Street life: Hong Kong in the 1950s as seen through the lens of photographer Fan Ho
Born in Shanghai in 1931, Fan Ho first delved into photography at the age of 14, when his father gave him a Rolleiflex twin-lens camera. After moving to Hong Kong in 1949, he began taking photographs of the streets and alleys of old Central, and of other markets and street stalls in the Hong Kong of the time.
When Ho Fan took up street photography in the 1950s, Central was still a poor neighbourhood with shabby houses and dirty alleys.
The streets, filled with vendors, coolies and rickshaw drivers, fascinated Ho, who arrived from Shanghai in 1949. Taking pictures in a studio was the norm then, but the teenager was more interested in random, candid shots of strangers.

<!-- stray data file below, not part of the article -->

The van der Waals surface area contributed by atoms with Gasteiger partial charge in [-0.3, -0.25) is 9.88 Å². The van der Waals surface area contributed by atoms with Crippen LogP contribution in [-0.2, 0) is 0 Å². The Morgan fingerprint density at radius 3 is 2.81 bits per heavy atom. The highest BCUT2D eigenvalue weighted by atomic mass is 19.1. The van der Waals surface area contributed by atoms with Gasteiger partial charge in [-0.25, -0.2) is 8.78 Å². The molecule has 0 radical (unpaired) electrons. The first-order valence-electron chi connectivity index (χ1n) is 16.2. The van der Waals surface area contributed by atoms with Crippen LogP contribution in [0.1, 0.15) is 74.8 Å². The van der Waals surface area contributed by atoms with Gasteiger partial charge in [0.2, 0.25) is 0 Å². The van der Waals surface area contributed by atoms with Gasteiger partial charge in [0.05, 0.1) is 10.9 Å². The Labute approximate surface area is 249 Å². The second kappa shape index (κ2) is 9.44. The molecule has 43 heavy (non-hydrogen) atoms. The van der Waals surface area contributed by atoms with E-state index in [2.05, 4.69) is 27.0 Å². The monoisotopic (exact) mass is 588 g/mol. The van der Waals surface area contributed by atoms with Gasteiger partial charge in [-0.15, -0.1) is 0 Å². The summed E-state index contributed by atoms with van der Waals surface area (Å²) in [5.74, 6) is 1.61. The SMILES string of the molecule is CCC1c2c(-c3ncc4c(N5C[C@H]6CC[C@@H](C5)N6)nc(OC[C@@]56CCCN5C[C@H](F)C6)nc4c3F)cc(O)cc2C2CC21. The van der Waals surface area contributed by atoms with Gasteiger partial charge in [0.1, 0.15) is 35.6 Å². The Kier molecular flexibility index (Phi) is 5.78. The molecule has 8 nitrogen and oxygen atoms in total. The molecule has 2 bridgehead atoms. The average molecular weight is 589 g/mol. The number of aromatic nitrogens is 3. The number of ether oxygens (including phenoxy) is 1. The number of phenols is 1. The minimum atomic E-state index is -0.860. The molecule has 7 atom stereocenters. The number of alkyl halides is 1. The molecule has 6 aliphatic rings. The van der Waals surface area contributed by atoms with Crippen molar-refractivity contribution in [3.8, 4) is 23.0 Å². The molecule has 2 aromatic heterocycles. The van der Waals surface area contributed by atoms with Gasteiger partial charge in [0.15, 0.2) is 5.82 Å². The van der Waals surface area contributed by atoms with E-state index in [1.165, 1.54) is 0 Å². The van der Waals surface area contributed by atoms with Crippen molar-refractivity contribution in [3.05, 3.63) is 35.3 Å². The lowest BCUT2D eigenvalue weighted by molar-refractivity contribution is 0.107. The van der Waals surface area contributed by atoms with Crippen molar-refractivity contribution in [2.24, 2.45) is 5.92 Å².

His creative output in the 1950s and 1960s included what are now recognised as some of Hong Kong’s most iconic photographic images. Between 1958 and 1965, he was eight times named one of the Top Ten Photographers of the World by the Photographic Society of America.
Approaching Shadow, 1954 Image: Fan Ho
Hong Kong Venice, 1962 Image: Fan Ho
Working Skywards, 1961 Image: Fan Ho
White Windows, 1962 Image: Fan Ho
Mothers Helper, 1967 Image: Fan Ho
Private, 1960 Image: Fan Ho
Hong Kong Midnight, 1958 Image: Fan Ho
Dreamscape, 2010 Image: Fan Ho
Flare, 1966 Image: Fan Ho
Steps, 1960 Image: Fan Ho
A Day is Done, 1957 Image: Fan Ho
Her Study, 1963 Image: Fan Ho
Pattern, 1956 Image: Fan Ho
Obsession, 1964 Image: Fan Ho
Construction, 1957 Image: Fan Ho
Life Above All, 1963 Image: Fan Ho
The Market Parade, 1963 Image: Fan Ho
A Sad, Sad Song, 1962 Image: Fan Ho
The photographer: Fan Ho